America’s Frequent-Flyer Programs Are Weaker Than Ever

Looking to fly in style to Europe on saved miles? Good luck.

Airplane cabin for U.S. airline
Are you a frequent flyer who can't seem to get a good international flight? Here's why.
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By Tanner Garrity / January 25, 2020 6:00 am

United States airlines are no longer setting aside their best seats for your big saver trip to Europe.

Since frequent-flyer programs took off in the ’80s, savvy American travelers have made a point to diligently save hundreds of thousands of miles in an effort to eventually redeem them for a first-class seat on a round-trip across the Atlantic. And for years, American, Delta and United indulged and encouraged the practice. The programs were good press for the airlines, they filled seats that would probably be empty otherwise, and their worth was obvious. “Miles” and “rewards” became synonymous; more and more travelers endeavored to save and get a taste of the sweet life, if only for six or seven hours.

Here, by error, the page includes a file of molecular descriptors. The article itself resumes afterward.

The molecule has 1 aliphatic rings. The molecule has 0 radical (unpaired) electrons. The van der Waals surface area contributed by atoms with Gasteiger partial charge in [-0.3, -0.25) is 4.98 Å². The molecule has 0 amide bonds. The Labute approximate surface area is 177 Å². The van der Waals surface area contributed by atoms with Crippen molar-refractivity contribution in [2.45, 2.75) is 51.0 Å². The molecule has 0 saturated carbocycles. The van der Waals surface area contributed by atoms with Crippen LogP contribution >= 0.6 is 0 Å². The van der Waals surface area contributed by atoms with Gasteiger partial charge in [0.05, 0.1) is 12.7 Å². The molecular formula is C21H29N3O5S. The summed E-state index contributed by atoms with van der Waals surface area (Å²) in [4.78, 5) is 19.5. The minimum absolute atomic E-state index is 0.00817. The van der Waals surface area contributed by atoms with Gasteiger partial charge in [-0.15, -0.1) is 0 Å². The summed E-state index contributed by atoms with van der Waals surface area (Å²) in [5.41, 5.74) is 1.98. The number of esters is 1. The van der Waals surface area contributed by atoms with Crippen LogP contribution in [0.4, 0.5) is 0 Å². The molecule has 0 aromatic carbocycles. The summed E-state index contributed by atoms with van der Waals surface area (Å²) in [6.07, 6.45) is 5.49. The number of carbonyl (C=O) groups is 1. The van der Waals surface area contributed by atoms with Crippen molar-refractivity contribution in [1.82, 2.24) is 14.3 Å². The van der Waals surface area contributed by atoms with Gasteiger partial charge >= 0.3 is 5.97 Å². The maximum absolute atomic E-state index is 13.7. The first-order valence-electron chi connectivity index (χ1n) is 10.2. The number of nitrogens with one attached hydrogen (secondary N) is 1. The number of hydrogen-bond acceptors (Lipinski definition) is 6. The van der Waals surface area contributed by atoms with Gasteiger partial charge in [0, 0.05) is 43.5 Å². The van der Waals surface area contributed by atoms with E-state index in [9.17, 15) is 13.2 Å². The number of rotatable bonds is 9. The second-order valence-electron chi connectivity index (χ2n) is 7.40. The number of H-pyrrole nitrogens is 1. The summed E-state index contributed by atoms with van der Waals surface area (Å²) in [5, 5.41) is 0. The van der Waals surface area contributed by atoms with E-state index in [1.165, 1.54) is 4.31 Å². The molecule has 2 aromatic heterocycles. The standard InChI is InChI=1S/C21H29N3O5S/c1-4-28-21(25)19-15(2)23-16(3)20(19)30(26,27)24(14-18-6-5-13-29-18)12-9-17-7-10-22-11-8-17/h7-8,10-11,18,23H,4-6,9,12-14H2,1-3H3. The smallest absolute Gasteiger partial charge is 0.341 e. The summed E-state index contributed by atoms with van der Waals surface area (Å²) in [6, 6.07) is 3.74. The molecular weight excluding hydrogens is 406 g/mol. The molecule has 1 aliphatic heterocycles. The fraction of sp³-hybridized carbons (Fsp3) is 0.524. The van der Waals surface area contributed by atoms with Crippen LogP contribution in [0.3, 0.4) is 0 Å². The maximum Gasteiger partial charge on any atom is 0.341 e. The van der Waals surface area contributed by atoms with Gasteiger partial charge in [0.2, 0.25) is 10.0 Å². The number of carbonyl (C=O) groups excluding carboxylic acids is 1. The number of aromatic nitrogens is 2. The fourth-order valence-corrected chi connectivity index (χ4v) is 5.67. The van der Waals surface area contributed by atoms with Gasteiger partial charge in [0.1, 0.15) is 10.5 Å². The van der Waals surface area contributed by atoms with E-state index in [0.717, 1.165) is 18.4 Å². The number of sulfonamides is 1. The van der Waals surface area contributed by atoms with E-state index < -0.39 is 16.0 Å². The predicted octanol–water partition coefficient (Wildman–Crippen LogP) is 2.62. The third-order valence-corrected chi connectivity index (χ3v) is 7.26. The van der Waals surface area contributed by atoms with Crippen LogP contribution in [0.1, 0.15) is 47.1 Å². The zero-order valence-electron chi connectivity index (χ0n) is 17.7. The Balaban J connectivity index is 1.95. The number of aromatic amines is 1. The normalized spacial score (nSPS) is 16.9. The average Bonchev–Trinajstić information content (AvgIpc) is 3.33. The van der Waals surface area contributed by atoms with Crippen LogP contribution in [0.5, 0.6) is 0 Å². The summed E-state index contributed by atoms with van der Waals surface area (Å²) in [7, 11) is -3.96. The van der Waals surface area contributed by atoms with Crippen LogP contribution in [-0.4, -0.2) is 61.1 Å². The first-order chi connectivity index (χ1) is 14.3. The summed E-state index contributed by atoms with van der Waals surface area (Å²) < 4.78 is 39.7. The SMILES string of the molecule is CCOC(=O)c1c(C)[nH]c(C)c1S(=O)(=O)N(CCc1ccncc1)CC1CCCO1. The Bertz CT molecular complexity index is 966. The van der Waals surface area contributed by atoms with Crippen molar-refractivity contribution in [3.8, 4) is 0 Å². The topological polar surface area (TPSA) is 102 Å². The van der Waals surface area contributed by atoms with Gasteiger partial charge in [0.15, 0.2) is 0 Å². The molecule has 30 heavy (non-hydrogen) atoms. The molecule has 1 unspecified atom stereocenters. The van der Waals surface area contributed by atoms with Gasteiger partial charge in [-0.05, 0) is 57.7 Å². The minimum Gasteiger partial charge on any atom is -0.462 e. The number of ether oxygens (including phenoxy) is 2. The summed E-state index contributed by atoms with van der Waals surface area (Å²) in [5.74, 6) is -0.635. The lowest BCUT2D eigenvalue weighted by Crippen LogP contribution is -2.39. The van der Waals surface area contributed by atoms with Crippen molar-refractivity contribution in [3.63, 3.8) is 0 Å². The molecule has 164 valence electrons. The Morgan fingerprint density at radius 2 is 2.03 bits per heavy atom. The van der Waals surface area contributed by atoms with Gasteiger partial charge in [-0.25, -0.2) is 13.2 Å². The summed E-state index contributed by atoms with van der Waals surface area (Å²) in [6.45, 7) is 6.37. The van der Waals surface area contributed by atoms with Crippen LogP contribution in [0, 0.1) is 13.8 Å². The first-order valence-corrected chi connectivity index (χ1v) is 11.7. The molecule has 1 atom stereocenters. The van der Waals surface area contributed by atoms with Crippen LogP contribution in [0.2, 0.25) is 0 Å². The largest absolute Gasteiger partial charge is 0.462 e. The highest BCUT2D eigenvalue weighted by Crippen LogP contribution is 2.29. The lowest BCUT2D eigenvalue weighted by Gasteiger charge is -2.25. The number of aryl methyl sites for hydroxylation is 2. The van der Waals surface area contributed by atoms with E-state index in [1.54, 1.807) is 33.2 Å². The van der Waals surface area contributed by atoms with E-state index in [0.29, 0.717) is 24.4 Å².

But that tiny slice of the American Dream is disappearing, according to recent research from IdeaWorks reported in The Wall Street Journal. The consulting firm analyzed the availability of first-class and business awards for 18 different airlines, and U.S. airlines had a tough showing. Delta and United both finished in the bottom three of the rankings; the airlines had at least two first-class seats available for saver purposes on less than 20% of flights during a four-month period last year.

In other words: redeeming miles for a nice seat with either of those airlines is nigh impossible. In contrast, international airlines like Lufthansa, Singapore and Turkish Airlines almost always have such seats available, and have more of them ready to go at a time, too.

So, why is this happening? Because the largest U.S. airlines don’t want you redeeming miles for more legroom anymore. United and Delta no longer publish an awards chart (American does, but finished in the bottom seven of these rankings nonetheless), they’ve made the system trickier than ever (dynamic pricing means your miles earned may not always have a consistent reward), and credit cards have bought too many miles for FFPs, leading to a brand of mileage speculation in pursuit of a number of seats that don’t exist — especially when United and co. are selling them to wealthy and willing members of the 1%.

The good news, for Americans who want to make use of miles on a U.S. airline? Alaska got a terrific rating. They only cover domestic flights over there, but they do so at a terrific clip (90%). Go knock off all the States.

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